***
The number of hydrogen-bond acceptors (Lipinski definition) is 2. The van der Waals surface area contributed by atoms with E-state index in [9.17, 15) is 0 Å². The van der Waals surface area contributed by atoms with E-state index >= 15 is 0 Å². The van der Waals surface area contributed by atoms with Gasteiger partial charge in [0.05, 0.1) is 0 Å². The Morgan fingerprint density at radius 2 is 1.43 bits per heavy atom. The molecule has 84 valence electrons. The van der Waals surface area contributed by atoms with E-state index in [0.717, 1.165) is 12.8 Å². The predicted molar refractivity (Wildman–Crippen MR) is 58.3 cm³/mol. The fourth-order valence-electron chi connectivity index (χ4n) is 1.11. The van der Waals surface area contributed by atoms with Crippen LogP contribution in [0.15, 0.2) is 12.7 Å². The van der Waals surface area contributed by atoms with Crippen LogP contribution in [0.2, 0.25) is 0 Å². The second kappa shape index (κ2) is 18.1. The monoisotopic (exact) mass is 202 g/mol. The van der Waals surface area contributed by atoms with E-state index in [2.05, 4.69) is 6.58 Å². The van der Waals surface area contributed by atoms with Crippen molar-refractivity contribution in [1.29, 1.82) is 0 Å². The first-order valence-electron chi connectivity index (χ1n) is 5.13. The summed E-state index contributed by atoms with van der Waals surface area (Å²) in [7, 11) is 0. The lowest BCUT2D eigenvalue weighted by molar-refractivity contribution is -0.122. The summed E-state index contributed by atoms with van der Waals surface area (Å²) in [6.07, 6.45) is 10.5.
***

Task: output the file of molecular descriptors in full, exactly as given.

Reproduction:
The number of hydrogen-bond acceptors (Lipinski definition) is 2. The van der Waals surface area contributed by atoms with E-state index in [9.17, 15) is 0 Å². The van der Waals surface area contributed by atoms with E-state index >= 15 is 0 Å². The van der Waals surface area contributed by atoms with Gasteiger partial charge in [0.05, 0.1) is 0 Å². The Morgan fingerprint density at radius 2 is 1.43 bits per heavy atom. The molecule has 84 valence electrons. The van der Waals surface area contributed by atoms with E-state index in [0.717, 1.165) is 12.8 Å². The predicted molar refractivity (Wildman–Crippen MR) is 58.3 cm³/mol. The fourth-order valence-electron chi connectivity index (χ4n) is 1.11. The van der Waals surface area contributed by atoms with Crippen LogP contribution in [0.15, 0.2) is 12.7 Å². The van der Waals surface area contributed by atoms with Crippen LogP contribution in [0.2, 0.25) is 0 Å². The second kappa shape index (κ2) is 18.1. The monoisotopic (exact) mass is 202 g/mol. The van der Waals surface area contributed by atoms with E-state index in [2.05, 4.69) is 6.58 Å². The van der Waals surface area contributed by atoms with Crippen molar-refractivity contribution in [1.29, 1.82) is 0 Å². The first-order valence-electron chi connectivity index (χ1n) is 5.13. The summed E-state index contributed by atoms with van der Waals surface area (Å²) in [7, 11) is 0. The lowest BCUT2D eigenvalue weighted by molar-refractivity contribution is -0.122. The summed E-state index contributed by atoms with van der Waals surface area (Å²) in [6.07, 6.45) is 10.5.